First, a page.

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Which wedding vows will Kate and Will use?

While Catholics have only one form of wedding vow, Anglicans can pick from many. Which will the royal couple go for?

By on Wednesday, 13 April 2011

The late Diana, Princess of Wales dropped the "obey" from her wedding vow  PA

The late Diana, Princess of Wales dropped the "obey" from her wedding vow PA

Every time there is a royal wedding, the one story newspapers all love is the one in which they announce the that the bride will vow to obey her husband or not.

What form of wedding vow one uses is hardly of interest to Catholics who never get a choice in the matter. As far as I have ever known the Catholic wedding service has one form of words and one only. The lucky Anglicans have a wide choice. But, never mind the vows, what about the preamble.

Here is the 1662 Book of Common Prayer:

DEARLY beloved, we are gathered together here in the sight of God, and in the face of this congregation, to join together this Man and this Woman in holy Matrimony; which is an honourable estate, instituted of God in the time of man’s innocency, signifying unto us the mystical union that is betwixt Christ and his Church; which holy estate Christ adorned and beautified with his presence, and first miracle that he wrought, in Cana of Galilee; and is commended of Saint Paul to be honourable among all men: and therefore is not by any to be enterprised, nor taken in hand, unadvisedly, lightly, or wantonly, to satisfy men’s carnal lusts and appetites, like brute beasts that have no understanding; but reverently, discreetly, advisedly, soberly, and in the fear of God; duly considering the causes for which Matrimony was ordained.
First, It was ordained for the procreation of children, to be brought up in the fear and nurture of the Lord, and to the praise of his holy Name.
Secondly, It was ordained for a remedy against sin, and to avoid fornication; that such persons as have not the gift of continency might marry, and keep themselves undefiled members of Christ’s body.
Thirdly, It was ordained for the mutual society, help, and comfort, that the one ought to have of the other, both in prosperity and adversity. Into which holy estate these two persons present come now to be joined.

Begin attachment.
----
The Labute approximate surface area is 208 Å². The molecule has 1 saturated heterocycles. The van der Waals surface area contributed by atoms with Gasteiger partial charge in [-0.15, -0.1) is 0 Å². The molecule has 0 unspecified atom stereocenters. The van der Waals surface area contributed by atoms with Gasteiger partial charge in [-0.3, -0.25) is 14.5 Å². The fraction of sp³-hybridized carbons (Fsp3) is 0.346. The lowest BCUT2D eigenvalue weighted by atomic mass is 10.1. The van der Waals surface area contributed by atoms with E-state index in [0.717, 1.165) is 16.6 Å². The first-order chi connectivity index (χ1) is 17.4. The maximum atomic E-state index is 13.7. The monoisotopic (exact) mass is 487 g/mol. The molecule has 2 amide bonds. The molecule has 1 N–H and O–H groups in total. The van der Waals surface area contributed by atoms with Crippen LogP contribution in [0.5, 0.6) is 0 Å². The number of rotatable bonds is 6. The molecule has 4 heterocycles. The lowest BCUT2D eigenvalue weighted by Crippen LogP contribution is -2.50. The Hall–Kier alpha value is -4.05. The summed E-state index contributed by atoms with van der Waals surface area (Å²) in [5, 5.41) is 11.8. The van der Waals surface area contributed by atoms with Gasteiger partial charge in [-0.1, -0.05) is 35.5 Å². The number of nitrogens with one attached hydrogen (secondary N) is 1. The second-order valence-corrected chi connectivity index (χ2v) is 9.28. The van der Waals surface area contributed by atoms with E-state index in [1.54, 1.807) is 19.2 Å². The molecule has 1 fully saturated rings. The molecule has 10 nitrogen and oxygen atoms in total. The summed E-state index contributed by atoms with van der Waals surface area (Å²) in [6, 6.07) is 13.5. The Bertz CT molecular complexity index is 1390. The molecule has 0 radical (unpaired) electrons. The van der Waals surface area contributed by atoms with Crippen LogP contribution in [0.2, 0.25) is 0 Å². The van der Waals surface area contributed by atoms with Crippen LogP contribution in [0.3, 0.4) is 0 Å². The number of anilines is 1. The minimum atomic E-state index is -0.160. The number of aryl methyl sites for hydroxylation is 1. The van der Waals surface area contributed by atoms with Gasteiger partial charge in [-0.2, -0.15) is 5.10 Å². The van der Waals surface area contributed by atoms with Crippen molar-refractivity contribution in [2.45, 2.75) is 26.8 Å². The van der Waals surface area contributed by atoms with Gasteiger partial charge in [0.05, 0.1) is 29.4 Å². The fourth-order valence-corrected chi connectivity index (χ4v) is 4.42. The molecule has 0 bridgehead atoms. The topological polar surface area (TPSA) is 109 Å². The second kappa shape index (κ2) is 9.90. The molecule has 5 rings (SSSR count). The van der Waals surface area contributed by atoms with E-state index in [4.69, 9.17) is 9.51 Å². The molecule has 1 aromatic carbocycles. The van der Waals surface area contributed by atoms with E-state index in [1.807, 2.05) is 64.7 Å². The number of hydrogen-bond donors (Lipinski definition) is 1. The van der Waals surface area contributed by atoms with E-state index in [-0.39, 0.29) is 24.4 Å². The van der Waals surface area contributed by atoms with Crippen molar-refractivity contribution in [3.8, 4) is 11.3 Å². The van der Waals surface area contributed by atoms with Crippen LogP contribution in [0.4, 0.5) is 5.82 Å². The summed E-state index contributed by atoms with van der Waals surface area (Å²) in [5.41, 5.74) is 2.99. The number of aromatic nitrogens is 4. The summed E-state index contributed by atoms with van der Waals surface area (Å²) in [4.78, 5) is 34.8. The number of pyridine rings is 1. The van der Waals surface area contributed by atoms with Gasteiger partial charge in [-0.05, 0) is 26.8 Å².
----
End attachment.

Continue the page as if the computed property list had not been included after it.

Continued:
Most people will adore this for the grandeur of the language. I fully acknowledge that, but my chief reason for approving it is its excellent theology. Cranmer may have been a Zwinglian, and he may have denied that marriage was a sacrament, but I think he understands what marriage is all about, because he understands human nature.

The alternative is Common Worship (2000) which has the following preamble, which though perfectly agreeable, may well be missing the emphasis on marriage as a remedy for sin:

In the presence of God, Father, Son and Holy Spirit,
we have come together
to witness the marriage of N and N,
to pray for God’s blessing on them,
to share their joy
and to celebrate their love.

Marriage is a gift of God in creation
through which husband and wife may know the grace of God.
It is given
that as man and woman grow together in love and trust,
they shall be united with one another in heart, body and mind,
as Christ is united with his bride, the Church.

The gift of marriage brings husband and wife together
in the delight and tenderness of sexual union
and joyful commitment to the end of their lives.
It is given as the foundation of family life
in which children are [born and] nurtured
and in which each member of the family, in good times and in bad,
may find strength, companionship and comfort,
and grow to maturity in love.

Marriage is a way of life made holy by God,
and blessed by the presence of our Lord Jesus Christ